“Other people take those things for granted, you don’t stop to think about it. But having that extra space will make a huge difference,” Jenny explained
“I would move heaven and earth to keep them at home. This is their home; we would never want them to be anywhere else. It’s everything to us. All of us need to feel like we have roots and we belong somewhere and these girls are no different to any of the rest of us.”

To help them out, Youngcare provided the family with a grant for home modifications to convert the garage space into an extra room. This will allow the girls to continue to pursue their hobbies, therapies and have some extra personal space for leisure activities, as well as an appropriate and safe storage space for their medical equipment.

This grant has come at an important time for Jenny, a time where external support has been imperative for the family to get through a very difficult time.

“When the girls got their NDIS plans earlier this year, I was diagnosed with cancer. I had to undergo surgery, then chemo and now radiation. Being able to have that wonderful team of people for back up is just fabulous. I don’t know how we would have gotten through this last year without that, they have been amazing, they have stepped in wherever they have been needed.
When I got diagnosed, I had to take a cold hard look at what would happen if I died. It’s not an easy thing to be confronted with but as you get older you have to think about it because you have to plan for them, and how they’re going to manage.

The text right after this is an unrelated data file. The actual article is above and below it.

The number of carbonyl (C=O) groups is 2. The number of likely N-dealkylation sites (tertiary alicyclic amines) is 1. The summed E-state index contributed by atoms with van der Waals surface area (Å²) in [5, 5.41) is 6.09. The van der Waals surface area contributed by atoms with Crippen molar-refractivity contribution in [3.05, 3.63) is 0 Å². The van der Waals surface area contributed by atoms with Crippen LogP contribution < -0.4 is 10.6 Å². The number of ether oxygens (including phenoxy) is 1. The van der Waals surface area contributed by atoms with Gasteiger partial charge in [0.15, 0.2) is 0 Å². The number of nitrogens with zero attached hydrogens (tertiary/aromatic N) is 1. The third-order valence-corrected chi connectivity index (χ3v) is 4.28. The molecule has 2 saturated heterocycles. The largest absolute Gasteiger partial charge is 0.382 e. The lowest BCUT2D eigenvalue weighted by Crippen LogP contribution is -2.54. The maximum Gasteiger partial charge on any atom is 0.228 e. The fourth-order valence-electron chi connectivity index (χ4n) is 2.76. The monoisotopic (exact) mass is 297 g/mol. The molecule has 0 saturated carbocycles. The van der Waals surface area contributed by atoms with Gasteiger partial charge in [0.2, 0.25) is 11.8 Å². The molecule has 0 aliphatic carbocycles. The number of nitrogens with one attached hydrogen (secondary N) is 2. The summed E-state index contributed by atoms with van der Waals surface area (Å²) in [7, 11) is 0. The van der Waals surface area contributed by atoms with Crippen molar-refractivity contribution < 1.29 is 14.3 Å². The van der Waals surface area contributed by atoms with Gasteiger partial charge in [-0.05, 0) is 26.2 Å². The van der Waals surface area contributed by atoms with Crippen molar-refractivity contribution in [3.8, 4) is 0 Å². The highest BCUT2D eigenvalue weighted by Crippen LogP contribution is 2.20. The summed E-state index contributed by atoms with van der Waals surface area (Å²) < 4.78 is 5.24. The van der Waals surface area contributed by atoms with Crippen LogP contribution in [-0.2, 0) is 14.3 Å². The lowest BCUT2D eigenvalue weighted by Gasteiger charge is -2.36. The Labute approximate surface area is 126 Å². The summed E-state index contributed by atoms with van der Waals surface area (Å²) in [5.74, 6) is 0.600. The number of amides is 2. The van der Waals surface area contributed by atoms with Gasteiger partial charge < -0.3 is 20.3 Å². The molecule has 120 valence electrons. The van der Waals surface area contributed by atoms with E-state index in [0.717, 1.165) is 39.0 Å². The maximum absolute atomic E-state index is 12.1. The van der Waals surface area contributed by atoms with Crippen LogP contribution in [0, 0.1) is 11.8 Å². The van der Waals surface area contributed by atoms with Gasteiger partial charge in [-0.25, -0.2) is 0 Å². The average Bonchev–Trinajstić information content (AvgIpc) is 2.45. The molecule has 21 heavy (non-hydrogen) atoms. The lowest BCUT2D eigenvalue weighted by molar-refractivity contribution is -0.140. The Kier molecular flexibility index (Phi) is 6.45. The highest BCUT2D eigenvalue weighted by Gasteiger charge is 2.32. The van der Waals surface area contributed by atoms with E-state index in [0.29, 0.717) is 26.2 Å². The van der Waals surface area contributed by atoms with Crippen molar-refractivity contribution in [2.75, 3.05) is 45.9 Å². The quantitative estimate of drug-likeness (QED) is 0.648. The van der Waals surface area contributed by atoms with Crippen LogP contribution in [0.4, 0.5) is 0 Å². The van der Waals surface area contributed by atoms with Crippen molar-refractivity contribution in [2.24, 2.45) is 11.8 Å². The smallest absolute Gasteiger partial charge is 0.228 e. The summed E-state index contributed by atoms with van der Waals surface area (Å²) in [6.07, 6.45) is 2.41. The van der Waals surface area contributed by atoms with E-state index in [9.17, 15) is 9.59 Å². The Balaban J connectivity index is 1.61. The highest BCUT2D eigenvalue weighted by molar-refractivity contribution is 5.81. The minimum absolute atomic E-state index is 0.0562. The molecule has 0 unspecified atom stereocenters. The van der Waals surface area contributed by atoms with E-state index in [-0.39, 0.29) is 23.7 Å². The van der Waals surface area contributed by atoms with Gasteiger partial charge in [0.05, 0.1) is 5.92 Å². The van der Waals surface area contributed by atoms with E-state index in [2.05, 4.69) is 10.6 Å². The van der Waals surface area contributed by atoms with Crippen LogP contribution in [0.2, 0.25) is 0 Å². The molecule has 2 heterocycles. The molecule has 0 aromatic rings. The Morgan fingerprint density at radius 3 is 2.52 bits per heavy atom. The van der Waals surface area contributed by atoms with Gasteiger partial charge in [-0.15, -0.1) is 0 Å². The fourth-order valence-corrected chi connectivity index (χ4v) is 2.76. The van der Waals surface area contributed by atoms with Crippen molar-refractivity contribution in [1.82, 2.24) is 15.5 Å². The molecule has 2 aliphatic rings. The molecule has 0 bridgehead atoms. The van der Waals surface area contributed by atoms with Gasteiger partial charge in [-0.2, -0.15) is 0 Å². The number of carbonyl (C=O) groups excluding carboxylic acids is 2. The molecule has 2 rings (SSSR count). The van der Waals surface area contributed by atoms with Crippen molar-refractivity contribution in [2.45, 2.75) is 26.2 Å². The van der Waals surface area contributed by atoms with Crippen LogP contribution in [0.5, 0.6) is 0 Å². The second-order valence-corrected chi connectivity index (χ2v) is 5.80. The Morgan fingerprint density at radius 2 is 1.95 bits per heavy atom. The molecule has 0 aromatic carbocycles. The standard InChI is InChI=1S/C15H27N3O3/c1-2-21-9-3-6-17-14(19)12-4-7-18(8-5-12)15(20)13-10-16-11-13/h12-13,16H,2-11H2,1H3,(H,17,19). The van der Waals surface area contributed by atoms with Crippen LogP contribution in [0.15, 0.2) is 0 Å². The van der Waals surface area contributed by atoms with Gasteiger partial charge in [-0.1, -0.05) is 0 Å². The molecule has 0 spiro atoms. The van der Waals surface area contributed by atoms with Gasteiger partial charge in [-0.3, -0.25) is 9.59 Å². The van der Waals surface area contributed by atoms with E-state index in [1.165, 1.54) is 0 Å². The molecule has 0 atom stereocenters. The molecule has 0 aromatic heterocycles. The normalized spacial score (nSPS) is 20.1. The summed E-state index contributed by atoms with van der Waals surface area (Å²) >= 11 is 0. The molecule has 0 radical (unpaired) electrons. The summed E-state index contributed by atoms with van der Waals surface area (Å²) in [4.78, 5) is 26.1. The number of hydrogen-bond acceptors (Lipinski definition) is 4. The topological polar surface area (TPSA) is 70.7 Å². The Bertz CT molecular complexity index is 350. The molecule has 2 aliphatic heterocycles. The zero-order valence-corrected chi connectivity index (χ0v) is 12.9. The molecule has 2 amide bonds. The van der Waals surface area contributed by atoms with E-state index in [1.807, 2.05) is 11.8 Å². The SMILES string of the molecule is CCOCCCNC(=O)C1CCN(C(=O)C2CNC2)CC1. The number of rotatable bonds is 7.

Our absolute priority was that the girls would stay here in this house. This is their home, it’s the only home they’ve ever known and we didn’t see why that couldn’t continue.”

When it comes to charitable giving and community support, Jenny has always ensured that their girls are well educated and understand the importance of giving back.

“I think it’s always important that the girls have the opportunity to give back in their community. People help us, and we should help other people. I don’t think it matters how disabled you are, if people assist you, you can learn to give back.
One day I won’t be here and the girls still will be, I want them to have people that they can connect with. It’s really important.
When I stop and think about it, people like you who give to grants, are often in a position where you can’t personally foster, or feel you can’t personally do something. But in a way you do, because you give that money that helps us to do it.
It’s that wonderful circle of paying it forward. We are so grateful to you! It really is paying it forward, if you can’t personally do it, there is always another way, and this is how you do it! A lot of the time, you can do things and not know what becomes of it.
But if you could see pictures of the girls when they first came to us, those poor little girls – some kids have the most shocking, tragic backstories – to see them today, you could never believe that backstory. Their lives are so joyful and so happy, and every day has meaning – it’s really wonderful. It’s a whole community that make that happen, it doesn’t just happen here at home. Thank you!”